Your spreadsheet should include twelve primary fields: the venue name, the location, the capacity, their availability, the type of venue, the layout, the rates, their website URL, any restrictions they have, the parking and transportation situation, any facility extras, and any caterers they work with.
Make notes of each of these factors as you start your research on wedding venues.
Do Your Research
Now it’s finally time to start looking at wedding venues! Do some research into churches, mansions, farms, museums, galleries, hotels, bed and breakfasts, event venues, and other likely wedding venues in the area. Start narrowing them down using the criteria you’ve been deciding on leading up to this point.
If a venue doesn’t fit your wedding style or layout, cut it off the list. If it isn’t the right size or is obviously out of your budget, drop it. Take the venues that seem to be good fits and fill in as much information about them on your spreadsheet as you can.
Make the First Contact
Once you have your list of viable venues, make a list of your top three favorite venues in order. It’s a good idea to have a few backups in case things don’t work out with your first one or two venues. With your shortlist in place, start making contact with those venues.
Call all the venues on your list and ask them to confirm the information you already have and fill in any gaps on your spreadsheet. It’s a good idea to write down a list of questions to ask so you make sure you don’t overlook anything. Take detailed notes during these calls, and use these to further narrow down your shortlist of venue options.
Visit the Top Options
Once you’ve gathered as much information on your potential venues as you can, it’s time to start visiting options. It’s a good idea to visit your top five or six options, even if you think you’re certain about which one you want to use. You might be surprised (both for the good and for the bad) at what you find when you visit the venues.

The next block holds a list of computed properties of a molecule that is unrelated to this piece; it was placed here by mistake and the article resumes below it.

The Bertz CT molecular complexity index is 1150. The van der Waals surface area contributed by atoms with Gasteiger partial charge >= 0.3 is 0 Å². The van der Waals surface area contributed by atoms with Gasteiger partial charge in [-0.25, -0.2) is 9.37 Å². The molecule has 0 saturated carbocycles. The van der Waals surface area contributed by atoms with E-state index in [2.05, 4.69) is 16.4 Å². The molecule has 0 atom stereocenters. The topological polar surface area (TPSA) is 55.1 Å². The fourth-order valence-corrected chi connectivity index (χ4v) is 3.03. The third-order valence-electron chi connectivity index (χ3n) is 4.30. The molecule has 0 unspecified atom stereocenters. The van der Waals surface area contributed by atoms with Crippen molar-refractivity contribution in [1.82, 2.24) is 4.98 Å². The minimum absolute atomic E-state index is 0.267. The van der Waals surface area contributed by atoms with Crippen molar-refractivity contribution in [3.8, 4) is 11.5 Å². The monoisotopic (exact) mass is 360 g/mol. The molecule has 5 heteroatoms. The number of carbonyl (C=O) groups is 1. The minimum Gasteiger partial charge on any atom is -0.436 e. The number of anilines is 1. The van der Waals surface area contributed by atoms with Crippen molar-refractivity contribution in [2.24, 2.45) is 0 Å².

When you visit, be sure to take tons of notes and pictures. When you’re visiting half a dozen venues, things will start to blur together, and you want to be sure you have everything organized for when you make your decision. Also, take a list of questions to ask when you visit the venue – it may be a good idea to bring a folder or professional portfolio to help you keep everything organized.
Discuss the Pros and Cons
Once you’ve done all your research, asked all the questions, visited all the venues, and taken all the pictures, sit down with your fiancé and go over the pros and cons of each location. We recommend writing down a literal pros and cons list. It will help you keep everything straight for each venue and narrow things down.
Weigh the atmosphere of the venue, the layout options they offer, any extras they provide, and the cost of renting it. Look back at your pictures, and don’t be afraid to call and ask any follow-up questions as they come up. And at the end of the day, go with the venue that makes you excited to get married there.
Sign a Contract
Once you’ve settled on a venue, reach back out to them and ask for a contract you can sign. Do be sure to carefully review the terms of the contract before you sign, making a note of any deposit fee you have to pay, if and how you can get it back, and the date by which you must notify them if anything changes with your wedding.
Don’t be afraid to ask any questions you have when you’re reviewing the contract. Once you’re clear on everything and have resolved any concerns you have, sign the contract. Make sure you get a copy of it to put in your wedding folder in case any questions or problems arise later.
Learn How to Find a Wedding Venue
Finding a wedding venue is a long process, but it’s one of the most important decisions you’ll make in the course of planning your wedding. Do all your research, stay organized, and ask plenty of questions. Knowing how to find a wedding venue will make your wedding day as perfect as you always dreamed.